Without mentioning the specific company, because it’s actually a pretty common occurrence anyway, my wife works for a dishonest moron. I say this not only because I have a strong dislike for anyone who insults someone’s race on a regular basis, particularly when they are harassing my wife, but because those two characteristics, corruption and stupidity, are annoyingly common in some places. This branch manager is costing his company money, but they hired him because they wanted cheap, and so they are also too cheap to hire proper auditors to see who’s a top performer, and who’s trying to steal them blind. He’s good at selling a line to his own boss, so he manages to keep a job he could not do properly on his best day. Well folks, this guy will never be a winner in business, but he’s a good representation for the average Congressman.

Let’s have a look at the resumes of the top dogs in the House and Senate, shall we?

Speaker of the House, Nancy Pelosi – born 1940, graduated Trinity College 1962. Intern to Senator Brewster, then moved to New York as a housewife, then to San Francisco, where she was elected to City Council and the County Board of Supervisors, in 1969. Won special election to Congress in 1987 (was protégé of outgoing Rep. Sala). Re-elected 10 times. House Minority Whip 2001, House Minority leader 2002, Speaker of the House 2007-date.

House Minority Leader, John Boehner - born 1949, graduated Xavier University 1977. Salesman, later President of Nucite Sales. Elected Union Township trustee 1982, Ohio State Legislature 1984. Elected to Congress, 1990. House Republican Conference Chairman, 1995. House Majority Leader, 2006. House Minority Leader, 2007-date.

Senate Majority Leader, Harry Reid - born 1939, graduated Utah State, 1962. J.D. George Washington University, 1964. Elected Nevada State Assembly, 1967. Elected Lt. Governor, 1970. Chairman, Nevada Gaming Commission, 1977. Elected to Congress, 1982. Elected to the U.S. Senate, 1986. Senate Democratic Whip, 1999. Senate Minority Leader, 2005. Senate Majority Leader, 2007-date.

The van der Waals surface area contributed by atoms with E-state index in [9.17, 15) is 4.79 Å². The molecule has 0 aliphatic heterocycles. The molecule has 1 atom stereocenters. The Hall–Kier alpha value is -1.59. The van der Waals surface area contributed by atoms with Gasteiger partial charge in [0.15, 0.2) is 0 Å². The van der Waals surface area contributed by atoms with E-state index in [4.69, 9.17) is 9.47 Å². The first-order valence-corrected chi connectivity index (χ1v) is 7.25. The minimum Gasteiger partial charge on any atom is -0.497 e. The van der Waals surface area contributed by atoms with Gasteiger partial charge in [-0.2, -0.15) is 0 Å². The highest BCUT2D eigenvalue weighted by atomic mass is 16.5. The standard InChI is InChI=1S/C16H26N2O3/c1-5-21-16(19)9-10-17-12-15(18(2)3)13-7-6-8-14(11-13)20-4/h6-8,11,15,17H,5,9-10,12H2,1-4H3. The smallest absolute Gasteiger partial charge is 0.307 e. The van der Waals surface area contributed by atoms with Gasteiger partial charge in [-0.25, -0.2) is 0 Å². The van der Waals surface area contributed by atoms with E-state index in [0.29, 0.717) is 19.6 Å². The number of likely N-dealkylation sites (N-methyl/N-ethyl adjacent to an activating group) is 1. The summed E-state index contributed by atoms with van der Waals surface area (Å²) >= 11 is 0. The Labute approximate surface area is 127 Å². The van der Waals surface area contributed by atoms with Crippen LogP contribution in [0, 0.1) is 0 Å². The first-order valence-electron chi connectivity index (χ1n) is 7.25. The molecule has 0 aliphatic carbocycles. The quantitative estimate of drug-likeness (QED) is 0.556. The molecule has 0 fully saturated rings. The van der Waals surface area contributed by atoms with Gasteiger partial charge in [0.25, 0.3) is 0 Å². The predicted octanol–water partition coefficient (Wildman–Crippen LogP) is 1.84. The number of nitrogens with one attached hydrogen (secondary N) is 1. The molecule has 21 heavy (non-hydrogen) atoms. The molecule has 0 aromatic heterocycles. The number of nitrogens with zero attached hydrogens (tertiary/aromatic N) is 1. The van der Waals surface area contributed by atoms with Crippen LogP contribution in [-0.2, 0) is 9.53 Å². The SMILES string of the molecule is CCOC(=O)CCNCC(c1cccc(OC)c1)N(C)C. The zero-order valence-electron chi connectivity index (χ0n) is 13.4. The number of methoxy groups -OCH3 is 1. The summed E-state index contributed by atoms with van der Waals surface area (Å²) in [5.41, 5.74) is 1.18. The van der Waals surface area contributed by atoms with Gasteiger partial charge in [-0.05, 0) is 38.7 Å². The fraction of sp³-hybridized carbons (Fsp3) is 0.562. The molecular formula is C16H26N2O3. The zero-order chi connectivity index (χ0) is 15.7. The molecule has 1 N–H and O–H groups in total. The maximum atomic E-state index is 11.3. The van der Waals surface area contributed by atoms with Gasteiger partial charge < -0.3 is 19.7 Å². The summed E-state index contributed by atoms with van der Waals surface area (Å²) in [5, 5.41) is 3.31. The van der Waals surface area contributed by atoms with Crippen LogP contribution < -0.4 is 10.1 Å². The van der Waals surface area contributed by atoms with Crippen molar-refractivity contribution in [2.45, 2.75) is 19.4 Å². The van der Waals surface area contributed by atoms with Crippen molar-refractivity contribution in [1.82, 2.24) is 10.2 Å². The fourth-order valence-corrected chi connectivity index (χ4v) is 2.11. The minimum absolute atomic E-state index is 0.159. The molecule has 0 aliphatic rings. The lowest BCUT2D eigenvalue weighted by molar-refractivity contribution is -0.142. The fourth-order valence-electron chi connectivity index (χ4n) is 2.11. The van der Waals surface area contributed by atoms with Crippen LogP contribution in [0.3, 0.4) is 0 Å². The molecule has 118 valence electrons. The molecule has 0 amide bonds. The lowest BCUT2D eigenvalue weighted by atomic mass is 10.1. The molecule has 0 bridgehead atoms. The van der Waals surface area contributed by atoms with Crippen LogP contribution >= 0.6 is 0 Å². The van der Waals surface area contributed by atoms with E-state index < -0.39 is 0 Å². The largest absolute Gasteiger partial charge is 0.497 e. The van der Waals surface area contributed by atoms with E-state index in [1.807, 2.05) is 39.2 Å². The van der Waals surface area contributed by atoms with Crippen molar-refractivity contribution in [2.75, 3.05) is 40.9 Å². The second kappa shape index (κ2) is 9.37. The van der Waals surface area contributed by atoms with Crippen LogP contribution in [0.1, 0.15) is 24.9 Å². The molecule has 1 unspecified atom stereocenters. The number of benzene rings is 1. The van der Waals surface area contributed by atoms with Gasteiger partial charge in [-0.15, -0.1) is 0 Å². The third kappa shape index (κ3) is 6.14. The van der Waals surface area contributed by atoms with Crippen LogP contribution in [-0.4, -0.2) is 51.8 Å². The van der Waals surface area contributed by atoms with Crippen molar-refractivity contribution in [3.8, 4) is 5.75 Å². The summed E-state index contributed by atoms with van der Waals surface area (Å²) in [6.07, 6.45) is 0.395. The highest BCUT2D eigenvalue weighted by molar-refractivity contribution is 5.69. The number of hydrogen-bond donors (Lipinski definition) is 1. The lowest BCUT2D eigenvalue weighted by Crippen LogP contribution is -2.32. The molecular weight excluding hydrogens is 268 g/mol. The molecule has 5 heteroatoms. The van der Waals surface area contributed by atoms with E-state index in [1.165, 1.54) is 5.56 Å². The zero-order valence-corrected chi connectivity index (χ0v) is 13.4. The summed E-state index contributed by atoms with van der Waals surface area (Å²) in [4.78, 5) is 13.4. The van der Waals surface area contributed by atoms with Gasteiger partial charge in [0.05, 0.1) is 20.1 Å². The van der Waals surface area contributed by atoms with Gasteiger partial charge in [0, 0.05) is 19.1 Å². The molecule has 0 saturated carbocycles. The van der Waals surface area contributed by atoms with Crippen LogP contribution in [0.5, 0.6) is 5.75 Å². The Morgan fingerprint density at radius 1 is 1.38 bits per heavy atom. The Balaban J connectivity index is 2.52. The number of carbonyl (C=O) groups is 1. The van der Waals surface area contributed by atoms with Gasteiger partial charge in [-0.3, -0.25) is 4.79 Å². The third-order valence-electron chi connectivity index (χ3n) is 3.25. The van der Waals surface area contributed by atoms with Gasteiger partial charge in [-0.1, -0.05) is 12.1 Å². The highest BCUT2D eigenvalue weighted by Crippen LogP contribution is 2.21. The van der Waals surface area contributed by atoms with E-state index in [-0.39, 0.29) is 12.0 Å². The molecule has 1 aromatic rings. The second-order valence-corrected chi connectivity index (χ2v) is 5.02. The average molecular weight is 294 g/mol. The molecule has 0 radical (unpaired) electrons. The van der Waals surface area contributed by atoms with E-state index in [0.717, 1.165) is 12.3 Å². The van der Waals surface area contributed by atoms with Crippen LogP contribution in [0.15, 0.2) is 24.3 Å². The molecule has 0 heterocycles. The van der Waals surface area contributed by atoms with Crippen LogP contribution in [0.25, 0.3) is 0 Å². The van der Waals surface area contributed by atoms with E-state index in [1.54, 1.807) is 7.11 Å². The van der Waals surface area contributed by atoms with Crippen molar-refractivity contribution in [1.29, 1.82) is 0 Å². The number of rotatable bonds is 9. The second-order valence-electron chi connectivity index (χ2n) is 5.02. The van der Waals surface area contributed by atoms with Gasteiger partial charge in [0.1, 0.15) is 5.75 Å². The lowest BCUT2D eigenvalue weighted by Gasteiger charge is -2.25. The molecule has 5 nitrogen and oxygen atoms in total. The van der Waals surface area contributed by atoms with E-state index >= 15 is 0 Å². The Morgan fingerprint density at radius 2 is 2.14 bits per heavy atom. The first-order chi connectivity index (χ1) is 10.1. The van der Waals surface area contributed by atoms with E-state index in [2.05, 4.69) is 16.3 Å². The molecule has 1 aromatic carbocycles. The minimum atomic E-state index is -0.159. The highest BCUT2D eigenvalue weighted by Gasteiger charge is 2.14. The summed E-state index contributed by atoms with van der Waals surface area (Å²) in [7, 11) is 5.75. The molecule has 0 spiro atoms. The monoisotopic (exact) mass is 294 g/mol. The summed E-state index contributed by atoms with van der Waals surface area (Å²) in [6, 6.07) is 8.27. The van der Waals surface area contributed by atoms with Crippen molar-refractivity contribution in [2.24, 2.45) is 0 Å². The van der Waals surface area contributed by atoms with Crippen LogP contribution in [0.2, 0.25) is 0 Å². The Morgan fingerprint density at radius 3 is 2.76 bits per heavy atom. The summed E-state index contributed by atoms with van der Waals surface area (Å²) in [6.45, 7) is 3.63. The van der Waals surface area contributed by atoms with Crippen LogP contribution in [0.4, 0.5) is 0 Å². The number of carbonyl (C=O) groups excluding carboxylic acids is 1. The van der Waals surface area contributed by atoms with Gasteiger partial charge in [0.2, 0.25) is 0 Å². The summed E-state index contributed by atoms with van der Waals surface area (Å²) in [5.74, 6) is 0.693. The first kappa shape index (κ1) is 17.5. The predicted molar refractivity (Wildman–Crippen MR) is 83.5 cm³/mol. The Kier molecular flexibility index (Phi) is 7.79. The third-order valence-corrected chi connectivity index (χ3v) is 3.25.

Senate Minority Leader, Mitch McConnell - born 1942, graduated University of Louisville 1964, J.D. University of Kentucky 1967. Six months active service U.S. Army Reserve, 1967. Intern to Senator Cooper 1968. Assistant to Senator Cook, then Deputy Assistant Attorney General U.S. 1975. Elected Jefferson County Judge/Executive 1978. Elected to the U.S. Senate, 1984. Majority Whip, 2004. Senate Minority Leader, 2007-date.

There you go, folks, the top four people who make the laws governing more things in your life than even the President or the Supreme Court. How you get paid, how you pay taxes, how much of each, how you are protected (or not) from those forces and those people who would hurt you and your family, and so on. Only one of the four ever held a job in the real world, and that long ago and only for a short while. Is it really surprising, then, that the peope in the House and Senate are so incapable of comprehending what folks really need, much less care about making it a priority in their office? Sure, these people have aides and staff, most of whom are also political mandarins, hoping for their own eventual election to office on a resume which has no real work experience. I am sure they mean well, but they really have no skills relevant to making things work. They know how to take your money, they know how to make speeches, and they know how to point fingers. But they can only be counted to put their self-interest first, and to make mistakes as they blunder along. Just something to think about.